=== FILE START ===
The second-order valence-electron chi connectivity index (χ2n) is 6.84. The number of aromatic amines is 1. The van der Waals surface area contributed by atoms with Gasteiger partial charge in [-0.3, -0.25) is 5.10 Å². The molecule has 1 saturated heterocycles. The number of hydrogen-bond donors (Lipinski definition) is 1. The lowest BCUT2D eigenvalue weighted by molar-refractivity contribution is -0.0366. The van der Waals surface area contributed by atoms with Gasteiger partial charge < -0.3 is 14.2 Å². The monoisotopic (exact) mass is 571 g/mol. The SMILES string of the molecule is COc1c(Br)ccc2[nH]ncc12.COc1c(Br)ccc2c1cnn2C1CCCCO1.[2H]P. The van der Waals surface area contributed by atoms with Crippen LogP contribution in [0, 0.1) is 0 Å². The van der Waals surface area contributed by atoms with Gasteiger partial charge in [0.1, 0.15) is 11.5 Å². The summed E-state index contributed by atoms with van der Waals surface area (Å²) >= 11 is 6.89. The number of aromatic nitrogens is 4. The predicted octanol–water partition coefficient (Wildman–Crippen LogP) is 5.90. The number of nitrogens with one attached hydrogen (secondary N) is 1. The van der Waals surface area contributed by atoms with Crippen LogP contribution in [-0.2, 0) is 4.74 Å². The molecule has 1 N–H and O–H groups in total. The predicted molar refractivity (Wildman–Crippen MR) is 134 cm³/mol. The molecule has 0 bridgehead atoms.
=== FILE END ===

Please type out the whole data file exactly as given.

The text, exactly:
The second-order valence-electron chi connectivity index (χ2n) is 6.84. The number of aromatic amines is 1. The van der Waals surface area contributed by atoms with Gasteiger partial charge in [-0.3, -0.25) is 5.10 Å². The molecule has 1 saturated heterocycles. The number of hydrogen-bond donors (Lipinski definition) is 1. The lowest BCUT2D eigenvalue weighted by molar-refractivity contribution is -0.0366. The van der Waals surface area contributed by atoms with Gasteiger partial charge < -0.3 is 14.2 Å². The monoisotopic (exact) mass is 571 g/mol. The SMILES string of the molecule is COc1c(Br)ccc2[nH]ncc12.COc1c(Br)ccc2c1cnn2C1CCCCO1.[2H]P. The van der Waals surface area contributed by atoms with Crippen LogP contribution in [0, 0.1) is 0 Å². The van der Waals surface area contributed by atoms with Gasteiger partial charge in [0.1, 0.15) is 11.5 Å². The summed E-state index contributed by atoms with van der Waals surface area (Å²) >= 11 is 6.89. The number of aromatic nitrogens is 4. The predicted octanol–water partition coefficient (Wildman–Crippen LogP) is 5.90. The number of nitrogens with one attached hydrogen (secondary N) is 1. The van der Waals surface area contributed by atoms with Crippen LogP contribution in [-0.2, 0) is 4.74 Å². The molecule has 1 N–H and O–H groups in total. The predicted molar refractivity (Wildman–Crippen MR) is 134 cm³/mol. The molecule has 0 bridgehead atoms.